Pleasants, a student at Oakland Senior High School, is grateful for Holohan’s individual attention. “I’ve learned about myself. Kristi always tells me how well-spoken and patient I am,” she said.

Kristi Holohan helps student Brie Pleasants with a dress design. The Street Style School has been running for three years but Holohan, with the help of co-teacher Mau, has been working to take it in a different direction, one that is more focused on being a professional artist and understanding the industry, she said.  In addition to holding resume writing workshops and mock interviews and providing students with their own business cards, Holohan teaches her students about the negative aspects of the fashion world.  She tries to combat the stereotypes of beauty by showing ads that feature real women, like Dove’s “Campaign for Real Beauty,” or providing offbeat magazines in addition to more mainstream catalogs and periodicals. Industry specialists such as milliners and t-shirt designers have paid visits to the class. She also invites her students to other art events she hosts to help establish the young artists in the community.

The students have come together to show their work at Oakland Public Library and the Oakland Museum of Children’s Art where they made dresses out of newspaper for an exhibition.  The students have executed photo shoots at the Oakland Public Library as well, organizing everything from the models’ hair and makeup to designing the clothes. They’ve also been setting up a table at the monthly First Friday Art Murmur events in Oakland, selling their homemade jewelry, knit items and hats. They pulled in $100 from their first booth back in February, and used the proceeds to fund more design projects.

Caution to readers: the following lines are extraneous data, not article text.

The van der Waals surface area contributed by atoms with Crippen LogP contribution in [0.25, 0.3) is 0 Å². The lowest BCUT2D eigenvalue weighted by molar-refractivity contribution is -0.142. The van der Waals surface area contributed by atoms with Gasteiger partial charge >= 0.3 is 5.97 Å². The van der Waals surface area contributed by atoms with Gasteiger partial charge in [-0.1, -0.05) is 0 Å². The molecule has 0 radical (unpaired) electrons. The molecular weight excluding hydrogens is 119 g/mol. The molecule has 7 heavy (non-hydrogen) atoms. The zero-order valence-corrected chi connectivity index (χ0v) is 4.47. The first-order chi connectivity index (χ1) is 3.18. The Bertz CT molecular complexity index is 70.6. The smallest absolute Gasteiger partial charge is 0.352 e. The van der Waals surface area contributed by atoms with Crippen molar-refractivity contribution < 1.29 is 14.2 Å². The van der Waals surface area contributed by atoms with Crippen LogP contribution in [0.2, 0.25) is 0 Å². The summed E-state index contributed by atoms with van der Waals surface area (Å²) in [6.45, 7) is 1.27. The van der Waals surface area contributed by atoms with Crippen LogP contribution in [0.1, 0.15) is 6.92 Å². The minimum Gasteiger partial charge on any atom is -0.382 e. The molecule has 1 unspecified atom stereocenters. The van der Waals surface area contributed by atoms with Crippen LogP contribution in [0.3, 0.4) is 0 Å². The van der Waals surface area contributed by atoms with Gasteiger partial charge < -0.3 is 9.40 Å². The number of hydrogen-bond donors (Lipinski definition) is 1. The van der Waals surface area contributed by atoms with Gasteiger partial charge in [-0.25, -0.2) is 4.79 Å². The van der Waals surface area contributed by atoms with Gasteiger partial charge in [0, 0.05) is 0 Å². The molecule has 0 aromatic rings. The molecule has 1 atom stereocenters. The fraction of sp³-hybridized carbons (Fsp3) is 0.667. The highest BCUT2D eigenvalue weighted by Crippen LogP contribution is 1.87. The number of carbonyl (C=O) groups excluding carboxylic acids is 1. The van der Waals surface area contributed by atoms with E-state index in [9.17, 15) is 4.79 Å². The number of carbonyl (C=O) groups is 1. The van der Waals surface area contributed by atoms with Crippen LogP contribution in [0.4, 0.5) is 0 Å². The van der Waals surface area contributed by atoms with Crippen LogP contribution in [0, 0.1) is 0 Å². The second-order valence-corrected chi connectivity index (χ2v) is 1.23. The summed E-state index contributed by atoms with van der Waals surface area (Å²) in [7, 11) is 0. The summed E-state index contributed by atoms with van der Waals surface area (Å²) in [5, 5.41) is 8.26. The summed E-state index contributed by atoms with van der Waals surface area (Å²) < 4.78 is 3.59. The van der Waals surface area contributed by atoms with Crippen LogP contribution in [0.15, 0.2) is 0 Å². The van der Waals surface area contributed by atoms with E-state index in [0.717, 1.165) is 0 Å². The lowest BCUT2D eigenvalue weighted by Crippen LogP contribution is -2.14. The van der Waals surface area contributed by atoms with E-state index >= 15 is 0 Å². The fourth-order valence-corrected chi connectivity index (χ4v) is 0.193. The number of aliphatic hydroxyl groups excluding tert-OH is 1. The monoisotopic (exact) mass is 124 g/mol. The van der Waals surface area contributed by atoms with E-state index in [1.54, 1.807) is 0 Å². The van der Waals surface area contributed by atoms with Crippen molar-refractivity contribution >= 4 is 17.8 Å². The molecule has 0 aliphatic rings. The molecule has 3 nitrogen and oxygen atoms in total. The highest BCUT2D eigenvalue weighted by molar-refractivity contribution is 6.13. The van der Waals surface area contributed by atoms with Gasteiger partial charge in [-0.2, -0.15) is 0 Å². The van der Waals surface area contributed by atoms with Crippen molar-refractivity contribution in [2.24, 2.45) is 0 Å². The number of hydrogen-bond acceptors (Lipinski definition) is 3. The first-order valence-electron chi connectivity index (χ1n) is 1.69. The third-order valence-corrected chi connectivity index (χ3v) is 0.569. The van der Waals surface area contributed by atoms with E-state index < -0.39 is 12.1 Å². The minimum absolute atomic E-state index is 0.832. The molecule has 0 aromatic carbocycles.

For several of the students, like Williams who knits both by hand and on an industrial knitting machine, the designs they produce with the Street Style program will be used in portfolios for art schools and for internships. Herrera, a photographer and painter, works for an Oakland based muralist, has had work exhibited at SFMOMA, the Oakland Museum, Hood Games and Graffiti Jam, an impressive list about which Herrera responds with a shrug — “I’m an artist,” she says.

As part of the day’s lesson, Holohan is teaching the students how to write a press release about the Street Style Program.  Herrera and Wye are in charge of writing it out, and struggle for a moment with the wording.

“Well, what are you trying to say?”  Holohan asked Herrera.

“Just that we’re youth from Oakland,” the student replied, “trying to make a difference and prove that Oakland has hella talent.”

3 Comments

  1. This is a nice promotion of our class. The participants work hard and I’m thrilled to see community recognition. Thank you for your hard work on this piece.

  2. Mom

    One mistake. She’s 30, not 31.